Officially, Inuit Sign Language is offered no rights or protections beyond what is found in the Charter of Rights and Freedoms, meaning no province or territory has established it as an official language. However, alongside ASL, interpreters have used IUR at Nunavut's legislative assembly since 2008.
As academic research into IUR is a new field, there is limited information related to its varieties. However, it is known that there is dialectal variation of the language across at least Nunavut, as to be expected from separated linguistic communities. It is reported that a sign language of Greenland is closely related to IUR with ASL and Danish Sign Language loans, but it is yet to be determined whether that is valid as Greenlandic Sign Language may be a variety or related to Danish Sign Language itself.
Beyond dialectal variation, there is little known of the range of the language or whether not there are multiple languages that exist. It is said that Inuit have spoken IUR, or at least a variation therein, for generations across much of their territories, however no current research confirms those rumours. As such, IUR is unattested to the west of Nunavut.
As of 2015, there have been few linguistic studies on Inuit Sign Language, notably done by Schuit (2012) wherein they looked primarily at verb agreement and classifier use. Schuit makes note that at this early stage of research, they cannot say the absolute word order of the language; they plan to pursue further studies in negation and morphological typology later. Moreover, preliminary findings dictate that Inuit Sign Language does not exhibit a large amount of non-manual simultaneity, but that manual simultaneity certainly exists. As well, there exists limited verb agreement within the language, but all types of verbs found in sign languages (plain, agreement and spatial) can be found in Inuit Sign Language. Finally, Inuit Sign Language appears to be not a subject-drop language but, rather, one that leaves the subject unspecified, which aligns similarly with Inuit culture.
IUR exhibits a three-way distinction between plain, agreement and spatial verbs. In plain verbs, one sees no reference to an object or subject, such as the following example:
OTTAWA INDEX-LOCOttawa CALL–ON–PHONE LONG–AGO.
'Long ago, I phoned Ottawa.' (referring to a shop in Ottawa)
Although appearing to reference Ottawa, the verb, CALL–ON–PHONE, makes no movement nor orientation to suggest it agrees with the object. However, agreement can take the shape of varying executions in different spaces, such as with:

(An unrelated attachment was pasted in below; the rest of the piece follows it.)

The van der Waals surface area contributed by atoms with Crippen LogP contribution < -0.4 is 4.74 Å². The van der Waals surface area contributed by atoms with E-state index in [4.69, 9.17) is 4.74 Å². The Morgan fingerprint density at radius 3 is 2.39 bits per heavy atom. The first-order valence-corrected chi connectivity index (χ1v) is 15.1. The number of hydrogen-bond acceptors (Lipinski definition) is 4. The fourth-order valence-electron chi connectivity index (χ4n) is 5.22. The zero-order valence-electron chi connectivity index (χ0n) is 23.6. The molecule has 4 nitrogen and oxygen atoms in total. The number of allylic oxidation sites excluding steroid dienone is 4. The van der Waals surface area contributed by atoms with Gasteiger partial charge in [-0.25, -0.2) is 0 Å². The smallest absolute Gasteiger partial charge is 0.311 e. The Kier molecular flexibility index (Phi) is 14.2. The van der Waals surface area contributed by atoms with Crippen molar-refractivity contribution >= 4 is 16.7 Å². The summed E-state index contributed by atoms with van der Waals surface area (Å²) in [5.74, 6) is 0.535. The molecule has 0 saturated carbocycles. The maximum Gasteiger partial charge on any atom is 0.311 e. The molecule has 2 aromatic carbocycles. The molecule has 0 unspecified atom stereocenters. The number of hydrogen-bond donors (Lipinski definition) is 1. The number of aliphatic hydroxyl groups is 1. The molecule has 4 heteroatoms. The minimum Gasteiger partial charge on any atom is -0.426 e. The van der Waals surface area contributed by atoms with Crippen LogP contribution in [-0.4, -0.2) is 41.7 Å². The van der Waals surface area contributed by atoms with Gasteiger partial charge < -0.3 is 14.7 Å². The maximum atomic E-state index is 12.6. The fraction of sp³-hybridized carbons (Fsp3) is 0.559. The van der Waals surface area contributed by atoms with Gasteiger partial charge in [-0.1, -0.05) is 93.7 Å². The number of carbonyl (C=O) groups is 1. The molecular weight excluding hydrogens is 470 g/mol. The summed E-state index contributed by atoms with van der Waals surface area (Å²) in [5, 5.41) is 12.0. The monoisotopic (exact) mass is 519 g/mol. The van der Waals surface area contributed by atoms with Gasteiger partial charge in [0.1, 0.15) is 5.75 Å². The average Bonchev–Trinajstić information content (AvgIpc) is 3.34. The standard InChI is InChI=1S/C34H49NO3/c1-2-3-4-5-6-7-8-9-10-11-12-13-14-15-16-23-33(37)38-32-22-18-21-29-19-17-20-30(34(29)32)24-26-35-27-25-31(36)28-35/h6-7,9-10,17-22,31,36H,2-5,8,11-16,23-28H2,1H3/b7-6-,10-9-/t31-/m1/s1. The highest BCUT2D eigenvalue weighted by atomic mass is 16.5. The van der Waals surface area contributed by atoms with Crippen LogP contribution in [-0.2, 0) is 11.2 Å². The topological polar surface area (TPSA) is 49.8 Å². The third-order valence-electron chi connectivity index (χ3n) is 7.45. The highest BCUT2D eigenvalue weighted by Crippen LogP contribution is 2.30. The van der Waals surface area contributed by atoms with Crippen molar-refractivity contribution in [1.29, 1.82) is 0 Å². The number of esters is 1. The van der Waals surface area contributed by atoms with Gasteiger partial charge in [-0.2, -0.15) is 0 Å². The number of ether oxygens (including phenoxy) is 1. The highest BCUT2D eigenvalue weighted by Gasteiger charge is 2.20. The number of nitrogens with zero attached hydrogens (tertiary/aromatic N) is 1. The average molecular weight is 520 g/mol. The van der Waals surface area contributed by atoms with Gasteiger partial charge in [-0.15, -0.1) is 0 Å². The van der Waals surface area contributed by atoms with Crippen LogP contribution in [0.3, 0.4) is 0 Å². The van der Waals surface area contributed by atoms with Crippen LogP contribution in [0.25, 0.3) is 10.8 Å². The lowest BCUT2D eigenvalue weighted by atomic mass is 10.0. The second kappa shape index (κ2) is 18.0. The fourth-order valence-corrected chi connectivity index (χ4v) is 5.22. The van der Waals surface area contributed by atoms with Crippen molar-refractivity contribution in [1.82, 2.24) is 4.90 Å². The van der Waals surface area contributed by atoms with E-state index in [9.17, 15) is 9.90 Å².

USE–ICE–AUGER1 INDEX3a USE–ICE–AUGER3a INDEX3a
‘I use an ice auger, and so does he.’
Here, the verb's location and movement shifts to agree with the subject of either clause. Additionally, agreement can be seen on transitive verbs such as the following where the verb SEE interacts only with its object. Verbs agreeing with both subject and object are rare.
INDEX1 COMMUNICATE INDEX3a SEE3b INDEX3b PAY–ATTENTION
‘I tell him to watch this (the fishing), to pay attention.’
Finally, IUR also uses spatial verbs with certain locative agreements. Some verbs set up a specific signing space in front of the signer whereas others use the index finger to locate absolutely a geographical point (also seen in the first example with OTTAWA) as seen in the following two examples:
INDEX–LOC3a SCOOP DRILL–HOLE–WITH–AUGER FINISH. 3aWALK1 TAKE LONG–ITEM 1WALK3a WHITE–MAN CHISELV. DROP LONG–THIN–OBJECT MOVES–BELOW–SURFACE
‘Over there they started a hole with a scoop, and then drilled it with an ice-auger. Someone walked from there towards me and took my chisel. The white man walked back (to the hole) and used the chisel. Then he dropped it, and it went all the way to the bottom (of the sea).’
NEXT–DAY NEXT–DAY 3aPLANE–FLY3b. WINNIPEG INDEX–LOCWinnipeg W’pegPLANE–FLY–WITH–STOPS1 HERE
‘In two days, they take a plane that flies them to Winnipeg, followed by the plane from Winnipeg, that flies with some stops to here (Rankin Inlet).’
Spatial localization, however, is not obligatory, as seen here: